The Beat movement exploded into American culture in the early 1950s with the force of prophecy. Not just another literary school, it was an artistic and social revolution. William S. Burroughs proclaimed that the Beat writers were "real architects of change. There is no doubt that we're living in a freer America as a result of the Beat literary movement, which is an important part of the larger picture of cultural and political change in this country during the last forty years, when a four-letter word couldn't appear on the printed page and minority rights were ridiculous."Anne Waldman, a renowned poet and longtime friend of many of these writers, has gathered in this volume a range of the best and most exemplary writings of the Beat poets and novelists. Selections from the Beat classics appear, as well as more recent prose and poetry demonstrating the continued vitality of the Beat experiment. Included are short biographies of the contributors, an extensive bibliography of Beat literature, and a unique guide to "Beat places" around the world--from Kerouac's hometown of Lowell, Massachusetts, where his novel Dr. Sax takes place, to Tangier, where Burroughs wrote parts of Naked Lunch.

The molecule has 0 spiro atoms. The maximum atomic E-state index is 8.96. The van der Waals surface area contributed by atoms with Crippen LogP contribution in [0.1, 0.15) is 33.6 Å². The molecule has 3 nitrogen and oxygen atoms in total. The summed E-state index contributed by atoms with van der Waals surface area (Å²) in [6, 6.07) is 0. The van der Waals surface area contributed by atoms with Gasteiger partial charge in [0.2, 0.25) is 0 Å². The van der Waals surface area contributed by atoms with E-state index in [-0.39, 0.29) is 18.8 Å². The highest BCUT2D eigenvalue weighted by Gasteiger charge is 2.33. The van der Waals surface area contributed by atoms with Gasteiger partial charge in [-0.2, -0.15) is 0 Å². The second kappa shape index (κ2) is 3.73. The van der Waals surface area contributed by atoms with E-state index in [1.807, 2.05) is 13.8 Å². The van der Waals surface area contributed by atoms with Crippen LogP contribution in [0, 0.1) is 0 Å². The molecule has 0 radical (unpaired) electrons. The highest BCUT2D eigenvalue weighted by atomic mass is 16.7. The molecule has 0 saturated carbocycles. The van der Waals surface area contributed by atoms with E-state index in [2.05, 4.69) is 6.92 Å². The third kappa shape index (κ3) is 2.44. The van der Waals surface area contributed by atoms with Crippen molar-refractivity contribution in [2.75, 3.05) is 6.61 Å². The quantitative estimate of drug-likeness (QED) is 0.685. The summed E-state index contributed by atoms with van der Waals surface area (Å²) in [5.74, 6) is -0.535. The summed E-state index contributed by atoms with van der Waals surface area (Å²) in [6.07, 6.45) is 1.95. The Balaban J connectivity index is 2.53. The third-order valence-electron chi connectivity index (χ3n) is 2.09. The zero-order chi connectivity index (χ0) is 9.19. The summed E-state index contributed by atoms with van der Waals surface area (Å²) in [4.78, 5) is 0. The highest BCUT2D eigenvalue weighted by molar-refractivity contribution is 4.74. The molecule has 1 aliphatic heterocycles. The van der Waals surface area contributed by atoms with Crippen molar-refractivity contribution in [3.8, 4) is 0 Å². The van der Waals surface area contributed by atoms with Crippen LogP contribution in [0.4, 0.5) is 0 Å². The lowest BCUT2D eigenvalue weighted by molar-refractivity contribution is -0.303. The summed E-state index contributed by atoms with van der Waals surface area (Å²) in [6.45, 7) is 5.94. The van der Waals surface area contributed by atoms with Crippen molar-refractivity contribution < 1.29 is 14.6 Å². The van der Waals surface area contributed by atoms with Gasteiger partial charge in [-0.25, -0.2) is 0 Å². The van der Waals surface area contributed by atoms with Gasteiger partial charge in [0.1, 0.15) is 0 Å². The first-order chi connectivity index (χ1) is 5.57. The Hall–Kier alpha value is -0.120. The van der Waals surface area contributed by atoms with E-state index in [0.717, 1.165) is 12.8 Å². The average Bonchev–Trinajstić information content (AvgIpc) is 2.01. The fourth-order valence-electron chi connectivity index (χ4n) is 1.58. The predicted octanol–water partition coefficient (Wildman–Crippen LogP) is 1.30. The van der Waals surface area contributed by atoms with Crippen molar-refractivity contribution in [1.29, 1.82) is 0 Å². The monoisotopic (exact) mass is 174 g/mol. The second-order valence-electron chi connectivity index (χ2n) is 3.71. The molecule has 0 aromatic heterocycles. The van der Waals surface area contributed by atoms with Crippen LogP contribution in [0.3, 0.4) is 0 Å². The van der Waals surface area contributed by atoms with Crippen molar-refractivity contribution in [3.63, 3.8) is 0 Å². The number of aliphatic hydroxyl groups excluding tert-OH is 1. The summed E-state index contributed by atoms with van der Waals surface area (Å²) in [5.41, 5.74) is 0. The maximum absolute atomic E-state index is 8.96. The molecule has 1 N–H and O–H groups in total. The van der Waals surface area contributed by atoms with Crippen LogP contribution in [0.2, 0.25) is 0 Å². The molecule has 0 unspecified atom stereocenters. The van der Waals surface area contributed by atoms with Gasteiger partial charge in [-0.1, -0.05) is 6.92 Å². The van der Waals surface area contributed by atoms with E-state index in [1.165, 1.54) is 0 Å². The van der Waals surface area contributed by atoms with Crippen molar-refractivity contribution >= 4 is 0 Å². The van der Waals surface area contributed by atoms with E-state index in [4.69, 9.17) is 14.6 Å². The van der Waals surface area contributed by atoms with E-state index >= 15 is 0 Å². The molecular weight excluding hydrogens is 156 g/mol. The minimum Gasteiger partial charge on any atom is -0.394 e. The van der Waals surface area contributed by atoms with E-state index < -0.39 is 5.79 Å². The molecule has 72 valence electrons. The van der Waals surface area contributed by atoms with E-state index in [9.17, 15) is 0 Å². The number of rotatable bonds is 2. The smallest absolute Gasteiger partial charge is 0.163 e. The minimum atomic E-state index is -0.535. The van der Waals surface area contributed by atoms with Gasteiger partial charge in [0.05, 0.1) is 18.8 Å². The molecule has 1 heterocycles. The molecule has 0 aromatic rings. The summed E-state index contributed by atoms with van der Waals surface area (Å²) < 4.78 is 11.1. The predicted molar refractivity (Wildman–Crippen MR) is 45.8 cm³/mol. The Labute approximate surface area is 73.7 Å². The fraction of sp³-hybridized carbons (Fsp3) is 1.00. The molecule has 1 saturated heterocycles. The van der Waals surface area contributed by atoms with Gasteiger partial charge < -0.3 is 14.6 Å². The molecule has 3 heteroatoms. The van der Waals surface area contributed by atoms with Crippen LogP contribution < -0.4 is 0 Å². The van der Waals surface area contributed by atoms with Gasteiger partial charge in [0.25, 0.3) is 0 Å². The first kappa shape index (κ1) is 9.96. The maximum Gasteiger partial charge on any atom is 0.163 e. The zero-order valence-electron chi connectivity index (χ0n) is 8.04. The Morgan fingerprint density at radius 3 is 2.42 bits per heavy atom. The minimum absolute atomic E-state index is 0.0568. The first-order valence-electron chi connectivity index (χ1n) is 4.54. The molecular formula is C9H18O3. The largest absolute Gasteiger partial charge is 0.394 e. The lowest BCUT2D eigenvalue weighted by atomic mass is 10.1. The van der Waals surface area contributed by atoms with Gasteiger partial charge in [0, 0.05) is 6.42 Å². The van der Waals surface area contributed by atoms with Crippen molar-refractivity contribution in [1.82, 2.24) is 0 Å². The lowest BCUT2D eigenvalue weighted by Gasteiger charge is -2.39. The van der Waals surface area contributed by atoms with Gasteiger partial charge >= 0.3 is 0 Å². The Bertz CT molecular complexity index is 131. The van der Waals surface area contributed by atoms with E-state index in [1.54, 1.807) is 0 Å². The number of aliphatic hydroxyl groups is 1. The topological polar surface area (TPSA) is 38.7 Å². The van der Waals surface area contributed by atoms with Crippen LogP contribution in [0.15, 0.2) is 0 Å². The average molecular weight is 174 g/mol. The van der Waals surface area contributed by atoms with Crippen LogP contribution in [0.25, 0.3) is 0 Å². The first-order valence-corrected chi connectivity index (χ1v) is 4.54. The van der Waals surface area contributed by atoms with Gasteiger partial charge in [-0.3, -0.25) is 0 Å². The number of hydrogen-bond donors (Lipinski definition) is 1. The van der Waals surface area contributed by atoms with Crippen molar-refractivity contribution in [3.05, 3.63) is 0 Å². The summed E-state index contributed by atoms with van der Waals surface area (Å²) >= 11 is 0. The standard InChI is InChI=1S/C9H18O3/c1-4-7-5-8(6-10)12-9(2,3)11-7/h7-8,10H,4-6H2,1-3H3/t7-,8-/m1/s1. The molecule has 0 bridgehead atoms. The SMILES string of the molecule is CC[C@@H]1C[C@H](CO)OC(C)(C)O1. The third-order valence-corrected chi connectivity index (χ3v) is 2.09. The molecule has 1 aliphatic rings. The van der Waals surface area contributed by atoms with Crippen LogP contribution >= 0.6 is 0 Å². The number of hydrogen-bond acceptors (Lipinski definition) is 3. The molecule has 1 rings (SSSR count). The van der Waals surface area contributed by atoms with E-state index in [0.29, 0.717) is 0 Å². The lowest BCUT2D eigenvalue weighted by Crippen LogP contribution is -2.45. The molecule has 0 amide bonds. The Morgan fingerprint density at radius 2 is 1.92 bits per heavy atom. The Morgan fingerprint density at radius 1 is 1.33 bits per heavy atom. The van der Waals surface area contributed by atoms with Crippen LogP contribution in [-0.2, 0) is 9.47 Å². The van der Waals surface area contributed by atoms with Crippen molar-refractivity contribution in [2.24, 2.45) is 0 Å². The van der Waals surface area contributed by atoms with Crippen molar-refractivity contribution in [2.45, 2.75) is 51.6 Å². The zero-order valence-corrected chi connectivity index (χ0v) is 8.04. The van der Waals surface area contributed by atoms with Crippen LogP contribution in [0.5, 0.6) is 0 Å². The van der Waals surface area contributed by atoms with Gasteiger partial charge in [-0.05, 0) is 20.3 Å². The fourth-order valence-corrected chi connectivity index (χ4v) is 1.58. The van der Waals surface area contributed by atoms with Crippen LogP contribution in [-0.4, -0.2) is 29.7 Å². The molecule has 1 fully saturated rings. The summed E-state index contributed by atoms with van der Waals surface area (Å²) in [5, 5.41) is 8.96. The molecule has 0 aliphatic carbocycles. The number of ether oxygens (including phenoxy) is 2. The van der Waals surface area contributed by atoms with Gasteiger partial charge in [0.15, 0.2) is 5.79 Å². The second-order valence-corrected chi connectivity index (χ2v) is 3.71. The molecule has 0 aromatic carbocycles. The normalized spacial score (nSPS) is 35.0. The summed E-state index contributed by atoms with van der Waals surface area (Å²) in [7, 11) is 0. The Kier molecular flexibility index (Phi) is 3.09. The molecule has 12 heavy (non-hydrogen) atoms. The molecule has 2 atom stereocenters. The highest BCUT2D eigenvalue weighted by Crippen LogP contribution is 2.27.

A timeless selection of some of Charles Bukowski's best unpublished and uncollected poems
Charles Bukowski was a prolific writer who produced countless short stories, novels, and poems that have reached beyond their time and place to speak to generations of readers all over the world. Many of his poems remain little known since they appeared in small magazines but were never collected, and a large number of them have yet to be published.
In Storm for the Living and the Dead, Abel Debritto has curated a collection of rare and never- before-seen material--poems from obscure, hard-to-find magazines, as well as from libraries and private collections all over the country. In doing so, Debritto has captured the essence of Bukowski's inimitable poetic style--tough and hilarious but ringing with humanity. Storm for the Living and the Dead is a gift for any devotee of the Dirty Old Man of American letters.